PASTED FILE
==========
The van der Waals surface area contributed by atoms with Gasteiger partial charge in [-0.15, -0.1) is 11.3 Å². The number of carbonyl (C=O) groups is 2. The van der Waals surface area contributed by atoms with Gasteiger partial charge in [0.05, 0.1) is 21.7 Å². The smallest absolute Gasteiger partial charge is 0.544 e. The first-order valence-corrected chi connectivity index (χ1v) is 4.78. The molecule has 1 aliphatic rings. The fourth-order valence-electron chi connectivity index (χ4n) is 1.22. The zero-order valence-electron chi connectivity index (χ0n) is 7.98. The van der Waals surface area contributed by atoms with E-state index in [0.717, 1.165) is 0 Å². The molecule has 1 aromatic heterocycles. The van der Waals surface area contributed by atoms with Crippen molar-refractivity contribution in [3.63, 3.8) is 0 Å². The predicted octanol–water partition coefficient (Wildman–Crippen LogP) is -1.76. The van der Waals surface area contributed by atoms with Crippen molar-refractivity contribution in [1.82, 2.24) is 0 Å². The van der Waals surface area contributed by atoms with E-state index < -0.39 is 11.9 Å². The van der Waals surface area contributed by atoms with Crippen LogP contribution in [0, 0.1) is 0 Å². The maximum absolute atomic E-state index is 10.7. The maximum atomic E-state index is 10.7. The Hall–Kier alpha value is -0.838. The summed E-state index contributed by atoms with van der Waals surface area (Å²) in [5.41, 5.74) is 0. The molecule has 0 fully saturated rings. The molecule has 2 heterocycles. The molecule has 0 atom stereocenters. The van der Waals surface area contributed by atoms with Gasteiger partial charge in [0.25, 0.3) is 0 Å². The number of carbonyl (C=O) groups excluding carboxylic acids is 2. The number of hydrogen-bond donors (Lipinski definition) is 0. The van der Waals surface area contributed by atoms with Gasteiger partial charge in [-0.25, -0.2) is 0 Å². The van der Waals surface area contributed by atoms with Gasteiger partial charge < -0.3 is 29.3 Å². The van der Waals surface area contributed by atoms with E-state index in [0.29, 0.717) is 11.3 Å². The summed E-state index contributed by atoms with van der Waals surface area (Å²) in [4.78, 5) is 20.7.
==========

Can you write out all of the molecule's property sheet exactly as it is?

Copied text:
The van der Waals surface area contributed by atoms with Gasteiger partial charge in [-0.15, -0.1) is 11.3 Å². The number of carbonyl (C=O) groups is 2. The van der Waals surface area contributed by atoms with Gasteiger partial charge in [0.05, 0.1) is 21.7 Å². The smallest absolute Gasteiger partial charge is 0.544 e. The first-order valence-corrected chi connectivity index (χ1v) is 4.78. The molecule has 1 aliphatic rings. The fourth-order valence-electron chi connectivity index (χ4n) is 1.22. The zero-order valence-electron chi connectivity index (χ0n) is 7.98. The van der Waals surface area contributed by atoms with E-state index in [0.717, 1.165) is 0 Å². The molecule has 1 aromatic heterocycles. The van der Waals surface area contributed by atoms with Crippen molar-refractivity contribution in [3.63, 3.8) is 0 Å². The predicted octanol–water partition coefficient (Wildman–Crippen LogP) is -1.76. The van der Waals surface area contributed by atoms with Crippen molar-refractivity contribution in [1.82, 2.24) is 0 Å². The van der Waals surface area contributed by atoms with E-state index < -0.39 is 11.9 Å². The van der Waals surface area contributed by atoms with Crippen LogP contribution in [0, 0.1) is 0 Å². The maximum absolute atomic E-state index is 10.7. The maximum atomic E-state index is 10.7. The Hall–Kier alpha value is -0.838. The summed E-state index contributed by atoms with van der Waals surface area (Å²) in [5.41, 5.74) is 0. The molecule has 0 fully saturated rings. The molecule has 2 heterocycles. The molecule has 0 atom stereocenters. The van der Waals surface area contributed by atoms with Gasteiger partial charge in [0.25, 0.3) is 0 Å². The number of carbonyl (C=O) groups excluding carboxylic acids is 2. The number of hydrogen-bond donors (Lipinski definition) is 0. The van der Waals surface area contributed by atoms with Gasteiger partial charge in [-0.25, -0.2) is 0 Å². The van der Waals surface area contributed by atoms with Gasteiger partial charge < -0.3 is 29.3 Å². The van der Waals surface area contributed by atoms with E-state index in [0.29, 0.717) is 11.3 Å². The summed E-state index contributed by atoms with van der Waals surface area (Å²) in [4.78, 5) is 20.7.